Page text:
2. In recent years, studies in engineering education have begun to intentionally integrate disability into discussions of diversity, inclusion, and equity. To broaden and advocate for the participation of this group in engineering, researchers have identified a variety of factors that have kept people with disabilities at the margins of the field. Such factors include the underrepresentation of disabled individuals within research and industry; systemic and personal barriers, and sociocultural expectations within and beyond engineering education-related contexts. These findings provide a foundational understanding of the external and environmental influences that can shape how students with disabilities experience higher education, develop amore »sense of belonging, and ultimately form professional identities as engineers. Prior work examining the intersections of disability identity and professional identity is limited, with little to no studies examining the ways in which students conceptualize, define, and interpret disability as a category of identity during their undergraduate engineering experience. This lack of research poses problems for recruitment, retention, and inclusion, particularly as existing studies have shown that the ways in which students perceive and define themselves in relation to their college major is crucial for the development of a professional engineering identity. Further, due to variation in defining ‘disability’ across national agencies (e.g., the National Institutes of Health, and the Department of Justice) and disability communities (with different models of disability), the term “disability” is broad and often misunderstood, frequently referring to a group of individuals with a wide range of conditions and experiences. Therefore, the purpose of this study is to gain deeper insights into the ways students define disability and disability identity within their own contexts as they develop professional identities. Specifically, we ask the following research question: How do students describe and conceptualize non-apparent disabilities? To answer this research question, we draw from emergent findings from an on-going grounded theory exploration of professional identity formation of undergraduate civil engineering students with disabilities. In this paper, we focus our discussion on the grounded theory analyses of 4 semi-structured interviews with participants who have disclosed a non-apparent disability. Study participants consist of students currently enrolled in undergraduate civil engineering programs, students who were initially enrolled in undergraduate civil engineering programs and transferred to another major, and students who have recently graduated from a civil engineering program within the past year. Sensitizing concepts emerged as findings from the initial grounded theory analysis to guide and initiate our inquiry: 1) the medical model of disability, 2) the social model of disability, and 3) personal experience. First, medical models of disability position physical, cognitive, and developmental difference as a “sickness” or “condition” that must be “treated”. From this perspective, disability is perceived as an impairment that must be accommodated so that individuals can obtain a dominantly-accepted sense of normality. An example of medical models within the education context include accommodations procedures in which students must obtain an official diagnosis in order to access tools necessary for academic success. Second, social models of disability position disability as a dynamic and fluid identity that consists of a variety of physical, cognitive, or developmental differences. Dissenting from assumptions of normality and the focus on individual bodily conditions (hallmarks of the medical model), the social model focuses on the political and social structures that inherently create or construct disability. An example of a social model within the education context includes the universal design of materials and tools that are accessible to all students within a given course. In these instances, students are not required to request accommodations and may, consequently, bypass medical diagnoses. Lastly, participants referred to their own life experiences as a way to define, describe, and consider disability. Fernando considers his stutter to be a disability because he is often interrupted, spoken over, or silenced when engaging with others. In turn, he is perceived as unintelligent and unfit to be a civil engineer by his peers. In contrast, David, who identifies as autistic, does not consider himself to be disabled. These experiences highlight the complex intersections of medical and social models of disability and their contextual influences as participants navigate their lives. While these sensitizing concepts are not meant to scope the research, they provide a useful lens for initiating research and provides markers on which a deeper, emergent analysis is expanded. Findings from this work will be used to further explore the professional identity formation of undergraduate civil engineering students with disabilities. These findings will provide engineering education researchers and practitioners with insights regarding the ways individuals with disabilities interpret their in- and out-of-classroom experiences and navigate their disability identities. For higher education, broadly, this work aims to reinforce the complex and diverse nature of disability experience and identity, particularly as it relates to accommodations and accessibility within the classroom, and expand the inclusiveness of our programs and institutions.« less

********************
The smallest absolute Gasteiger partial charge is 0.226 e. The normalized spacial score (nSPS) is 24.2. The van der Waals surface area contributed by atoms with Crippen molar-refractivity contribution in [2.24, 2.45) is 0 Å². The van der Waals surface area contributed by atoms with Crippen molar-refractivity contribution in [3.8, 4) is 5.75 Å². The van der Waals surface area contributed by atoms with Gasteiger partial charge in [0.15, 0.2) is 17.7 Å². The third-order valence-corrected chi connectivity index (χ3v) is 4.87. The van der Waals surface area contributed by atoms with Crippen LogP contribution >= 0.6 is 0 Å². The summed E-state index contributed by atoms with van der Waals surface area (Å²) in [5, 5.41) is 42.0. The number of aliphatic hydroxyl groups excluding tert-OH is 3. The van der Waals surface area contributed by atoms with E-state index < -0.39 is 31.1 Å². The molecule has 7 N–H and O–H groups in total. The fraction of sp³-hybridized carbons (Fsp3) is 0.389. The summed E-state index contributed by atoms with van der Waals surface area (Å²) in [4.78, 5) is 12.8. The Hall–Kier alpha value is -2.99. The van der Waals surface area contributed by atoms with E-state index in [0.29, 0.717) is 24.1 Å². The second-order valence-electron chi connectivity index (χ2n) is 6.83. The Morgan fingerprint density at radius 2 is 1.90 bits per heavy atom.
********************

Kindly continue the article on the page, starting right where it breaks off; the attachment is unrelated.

3. While recent calls throughout the engineering education community have focused on increasing diversity and broadening participation in STEM, these conversations typically center on race and gender with little to no work addressing disability. But research in higher education broadly suggests that cognitive, physical, and learning disabilities can markedly impact the ways in which students perceive and experience school, develop professional identities, and move into the engineering workforce. To address this gap, we build on emerging conversations that explore the ways in which students experience disability within the context of engineering education. In particular, we conducted an initial grounded theory analysismore »of interviews examining professional identity formation in undergraduate civil engineering students who experience disabilities. From our analysis, we observed three themes that begin to highlight ways in which the experience of students with disabilities may contribute to their development as emerging civil engineers.« less